If you are interested in creating very eye-catching decorated sugar cookies, but wish to completely avoid using the traditional synthetic food coloring products and commercial decorator sprinkles tinted with them, I’m proud to offer you this special, yet very doable au naturel recipe. Simply by relying on the gorgeous natural colors of frozen (thawed) fruit juice concentrates from the supermarket (and on occasion incorporating cocoa powder as well), you can create a whole rainbow of tempting and tasty cookie icings and, yes, even pretty homemade cookie sprinkles!
To create au naturel icings, just combine the appropriate thawed pure fruit juice concentrate or a custom blend or several concentrates (for example, yellow orange juice and red cranberry to produce a light peach-orange shade) with powdered sugar and a small amount of corn syrup.
Don’t skip the corn syrup; it promotes smooth flow and yields a glossy finish. Though it is optional, you may want to stir a little purchased meringue powder or dried egg white powder into the powdered sugar before mixing in other ingredients. This sets the colors so that strongly contrasting shades don’t bleed together as the decorated cookies stand. (Many discount department stores stock the Wilton brand of meringue powder with cake decorating supplies. Supermarkets and nutrition stores sometimes carry the Deb El “Just Whites,” product or another brand of pure dried egg whites in their baking aisle.)
Creating the homemade sprinkles is remarkably easy, too. In this case, do not add any meringue powder to sprinkles that will be baked as it will cause them to darken. Just squeeze fine lines of the icing through a piping bag fitted with a fine tip (or a baggie) onto parchment paper. Let the lines stand and dry thoroughly, then just chop them into sprinkle-sized bits. If desired, just make sprinkles by piping the dribs and drabs of icing left over after decorating sessions. This is not only convenient and avoids waste, but means that a whole rainbow of sprinkles can be readily prepared in the small quantities needed. These can be stored in little bottles and used like purchased sprinkles, but since they contain no additives, after a few months their colors will begin to fade a bit. Their colors also fade from lengthy exposure to high heat, so it’s best to use them for sprinkling over icings or frostings, or on sugar cookies or other cookies that bake fairly briefly and at moderate temperature.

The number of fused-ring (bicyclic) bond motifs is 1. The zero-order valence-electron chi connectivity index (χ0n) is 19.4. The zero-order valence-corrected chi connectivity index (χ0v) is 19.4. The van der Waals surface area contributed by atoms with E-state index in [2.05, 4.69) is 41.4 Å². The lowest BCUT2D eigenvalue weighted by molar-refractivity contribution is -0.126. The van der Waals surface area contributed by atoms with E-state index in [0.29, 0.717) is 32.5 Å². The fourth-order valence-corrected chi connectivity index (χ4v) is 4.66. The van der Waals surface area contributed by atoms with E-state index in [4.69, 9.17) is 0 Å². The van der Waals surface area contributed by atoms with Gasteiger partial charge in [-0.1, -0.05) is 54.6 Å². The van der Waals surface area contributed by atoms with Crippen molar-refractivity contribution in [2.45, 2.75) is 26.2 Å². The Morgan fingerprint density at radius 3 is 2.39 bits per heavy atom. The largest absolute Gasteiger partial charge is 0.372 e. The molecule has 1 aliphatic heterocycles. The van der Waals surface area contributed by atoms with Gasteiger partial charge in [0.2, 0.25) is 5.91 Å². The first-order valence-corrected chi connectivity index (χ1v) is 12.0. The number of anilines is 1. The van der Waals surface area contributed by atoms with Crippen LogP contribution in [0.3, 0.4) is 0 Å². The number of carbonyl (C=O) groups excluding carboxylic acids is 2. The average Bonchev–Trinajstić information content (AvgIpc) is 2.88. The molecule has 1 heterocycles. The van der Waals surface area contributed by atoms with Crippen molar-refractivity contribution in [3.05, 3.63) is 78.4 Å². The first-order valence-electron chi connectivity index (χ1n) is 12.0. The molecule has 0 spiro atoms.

(Ed. Note: For Nancy’s basic recipe for naturally colored frostings see Nancy Baggett’s “Au Naturel” Rainbow Colored Frostings)
Text from Simply Sensational Cookies (Houghton Mifflin Harcourt) by Nancy Baggett. Photography by Diane Cu and Todd Porter. Copyright 2012.